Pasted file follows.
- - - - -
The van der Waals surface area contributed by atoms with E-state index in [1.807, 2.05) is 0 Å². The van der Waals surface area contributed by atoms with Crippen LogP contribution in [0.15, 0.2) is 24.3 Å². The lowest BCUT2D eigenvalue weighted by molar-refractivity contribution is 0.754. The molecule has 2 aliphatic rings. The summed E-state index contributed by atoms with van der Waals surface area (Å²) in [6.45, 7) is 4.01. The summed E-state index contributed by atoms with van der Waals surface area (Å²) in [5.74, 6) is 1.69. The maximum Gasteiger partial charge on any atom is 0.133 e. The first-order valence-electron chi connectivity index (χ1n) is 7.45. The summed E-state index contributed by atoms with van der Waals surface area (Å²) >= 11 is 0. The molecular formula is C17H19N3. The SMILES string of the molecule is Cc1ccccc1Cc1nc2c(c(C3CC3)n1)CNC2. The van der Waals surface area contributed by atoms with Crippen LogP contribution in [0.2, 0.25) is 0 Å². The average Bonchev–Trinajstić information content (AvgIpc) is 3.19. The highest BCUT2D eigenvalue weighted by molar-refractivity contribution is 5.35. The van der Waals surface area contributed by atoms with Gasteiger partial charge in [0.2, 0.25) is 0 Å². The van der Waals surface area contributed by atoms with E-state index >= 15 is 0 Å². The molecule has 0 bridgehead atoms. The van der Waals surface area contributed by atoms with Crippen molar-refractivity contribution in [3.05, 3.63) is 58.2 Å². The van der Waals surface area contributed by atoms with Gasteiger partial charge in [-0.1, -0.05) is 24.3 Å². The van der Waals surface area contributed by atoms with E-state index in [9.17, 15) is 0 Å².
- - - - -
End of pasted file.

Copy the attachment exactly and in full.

The van der Waals surface area contributed by atoms with E-state index in [1.807, 2.05) is 0 Å². The van der Waals surface area contributed by atoms with Crippen LogP contribution in [0.15, 0.2) is 24.3 Å². The lowest BCUT2D eigenvalue weighted by molar-refractivity contribution is 0.754. The molecule has 2 aliphatic rings. The summed E-state index contributed by atoms with van der Waals surface area (Å²) in [6.45, 7) is 4.01. The summed E-state index contributed by atoms with van der Waals surface area (Å²) in [5.74, 6) is 1.69. The maximum Gasteiger partial charge on any atom is 0.133 e. The first-order valence-electron chi connectivity index (χ1n) is 7.45. The summed E-state index contributed by atoms with van der Waals surface area (Å²) >= 11 is 0. The molecular formula is C17H19N3. The SMILES string of the molecule is Cc1ccccc1Cc1nc2c(c(C3CC3)n1)CNC2. The van der Waals surface area contributed by atoms with Crippen LogP contribution in [0.2, 0.25) is 0 Å². The average Bonchev–Trinajstić information content (AvgIpc) is 3.19. The highest BCUT2D eigenvalue weighted by molar-refractivity contribution is 5.35. The van der Waals surface area contributed by atoms with Gasteiger partial charge in [0.2, 0.25) is 0 Å². The van der Waals surface area contributed by atoms with E-state index >= 15 is 0 Å². The molecule has 0 bridgehead atoms. The van der Waals surface area contributed by atoms with Crippen molar-refractivity contribution in [3.05, 3.63) is 58.2 Å². The van der Waals surface area contributed by atoms with Gasteiger partial charge in [-0.1, -0.05) is 24.3 Å². The van der Waals surface area contributed by atoms with E-state index in [9.17, 15) is 0 Å².